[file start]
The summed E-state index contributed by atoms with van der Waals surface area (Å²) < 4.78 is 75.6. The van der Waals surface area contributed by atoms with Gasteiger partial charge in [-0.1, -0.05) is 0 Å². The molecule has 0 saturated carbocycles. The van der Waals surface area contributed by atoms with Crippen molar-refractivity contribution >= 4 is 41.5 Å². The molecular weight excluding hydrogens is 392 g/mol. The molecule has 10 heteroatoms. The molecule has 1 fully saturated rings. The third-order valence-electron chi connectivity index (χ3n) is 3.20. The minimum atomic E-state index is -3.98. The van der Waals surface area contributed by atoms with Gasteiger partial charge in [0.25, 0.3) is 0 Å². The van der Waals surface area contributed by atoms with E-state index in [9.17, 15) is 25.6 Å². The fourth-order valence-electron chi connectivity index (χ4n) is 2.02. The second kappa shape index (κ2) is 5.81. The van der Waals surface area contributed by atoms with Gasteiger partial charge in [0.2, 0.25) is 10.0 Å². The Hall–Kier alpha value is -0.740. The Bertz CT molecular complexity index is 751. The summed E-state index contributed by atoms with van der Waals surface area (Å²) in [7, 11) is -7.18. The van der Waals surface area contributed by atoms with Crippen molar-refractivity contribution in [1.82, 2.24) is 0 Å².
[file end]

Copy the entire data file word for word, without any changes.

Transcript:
The summed E-state index contributed by atoms with van der Waals surface area (Å²) < 4.78 is 75.6. The van der Waals surface area contributed by atoms with Gasteiger partial charge in [-0.1, -0.05) is 0 Å². The molecule has 0 saturated carbocycles. The van der Waals surface area contributed by atoms with Crippen molar-refractivity contribution >= 4 is 41.5 Å². The molecular weight excluding hydrogens is 392 g/mol. The molecule has 10 heteroatoms. The molecule has 1 fully saturated rings. The third-order valence-electron chi connectivity index (χ3n) is 3.20. The minimum atomic E-state index is -3.98. The van der Waals surface area contributed by atoms with Gasteiger partial charge in [0.25, 0.3) is 0 Å². The van der Waals surface area contributed by atoms with E-state index in [9.17, 15) is 25.6 Å². The fourth-order valence-electron chi connectivity index (χ4n) is 2.02. The second kappa shape index (κ2) is 5.81. The van der Waals surface area contributed by atoms with Gasteiger partial charge in [0.2, 0.25) is 10.0 Å². The Hall–Kier alpha value is -0.740. The Bertz CT molecular complexity index is 751. The summed E-state index contributed by atoms with van der Waals surface area (Å²) in [7, 11) is -7.18. The van der Waals surface area contributed by atoms with Crippen molar-refractivity contribution in [1.82, 2.24) is 0 Å².